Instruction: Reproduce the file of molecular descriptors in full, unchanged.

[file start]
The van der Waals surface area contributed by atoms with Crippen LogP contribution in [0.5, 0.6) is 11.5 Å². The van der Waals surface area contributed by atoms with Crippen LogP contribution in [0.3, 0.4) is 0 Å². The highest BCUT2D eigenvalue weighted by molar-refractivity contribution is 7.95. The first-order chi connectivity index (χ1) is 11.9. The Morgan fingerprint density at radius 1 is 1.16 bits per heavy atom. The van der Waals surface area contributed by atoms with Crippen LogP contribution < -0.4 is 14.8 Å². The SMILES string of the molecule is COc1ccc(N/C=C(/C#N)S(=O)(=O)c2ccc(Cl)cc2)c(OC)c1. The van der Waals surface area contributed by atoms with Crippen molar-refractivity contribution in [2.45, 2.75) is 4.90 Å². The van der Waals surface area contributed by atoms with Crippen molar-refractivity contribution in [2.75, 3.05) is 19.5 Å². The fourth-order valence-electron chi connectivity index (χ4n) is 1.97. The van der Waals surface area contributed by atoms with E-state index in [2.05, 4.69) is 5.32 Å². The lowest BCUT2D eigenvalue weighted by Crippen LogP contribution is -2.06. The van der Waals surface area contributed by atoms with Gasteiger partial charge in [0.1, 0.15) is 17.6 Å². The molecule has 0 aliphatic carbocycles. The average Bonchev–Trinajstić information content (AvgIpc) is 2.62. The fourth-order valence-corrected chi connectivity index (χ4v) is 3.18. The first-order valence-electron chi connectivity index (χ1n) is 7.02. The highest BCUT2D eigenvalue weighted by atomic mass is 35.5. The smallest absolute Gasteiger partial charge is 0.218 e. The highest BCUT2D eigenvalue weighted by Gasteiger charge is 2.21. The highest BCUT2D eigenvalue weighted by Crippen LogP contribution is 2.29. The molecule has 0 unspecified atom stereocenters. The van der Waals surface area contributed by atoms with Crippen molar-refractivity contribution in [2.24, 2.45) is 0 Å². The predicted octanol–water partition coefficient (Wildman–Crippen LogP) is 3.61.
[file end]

The van der Waals surface area contributed by atoms with Crippen LogP contribution in [0.5, 0.6) is 11.5 Å². The van der Waals surface area contributed by atoms with Crippen LogP contribution in [0.3, 0.4) is 0 Å². The highest BCUT2D eigenvalue weighted by molar-refractivity contribution is 7.95. The first-order chi connectivity index (χ1) is 11.9. The Morgan fingerprint density at radius 1 is 1.16 bits per heavy atom. The van der Waals surface area contributed by atoms with Crippen LogP contribution < -0.4 is 14.8 Å². The SMILES string of the molecule is COc1ccc(N/C=C(/C#N)S(=O)(=O)c2ccc(Cl)cc2)c(OC)c1. The van der Waals surface area contributed by atoms with Crippen molar-refractivity contribution in [2.45, 2.75) is 4.90 Å². The van der Waals surface area contributed by atoms with Crippen molar-refractivity contribution in [2.75, 3.05) is 19.5 Å². The fourth-order valence-electron chi connectivity index (χ4n) is 1.97. The van der Waals surface area contributed by atoms with E-state index in [2.05, 4.69) is 5.32 Å². The lowest BCUT2D eigenvalue weighted by Crippen LogP contribution is -2.06. The van der Waals surface area contributed by atoms with Gasteiger partial charge in [0.1, 0.15) is 17.6 Å². The molecule has 0 aliphatic carbocycles. The average Bonchev–Trinajstić information content (AvgIpc) is 2.62. The fourth-order valence-corrected chi connectivity index (χ4v) is 3.18. The first-order valence-electron chi connectivity index (χ1n) is 7.02. The highest BCUT2D eigenvalue weighted by atomic mass is 35.5. The smallest absolute Gasteiger partial charge is 0.218 e. The highest BCUT2D eigenvalue weighted by Gasteiger charge is 2.21. The highest BCUT2D eigenvalue weighted by Crippen LogP contribution is 2.29. The molecule has 0 unspecified atom stereocenters. The van der Waals surface area contributed by atoms with Crippen molar-refractivity contribution in [2.24, 2.45) is 0 Å². The predicted octanol–water partition coefficient (Wildman–Crippen LogP) is 3.61.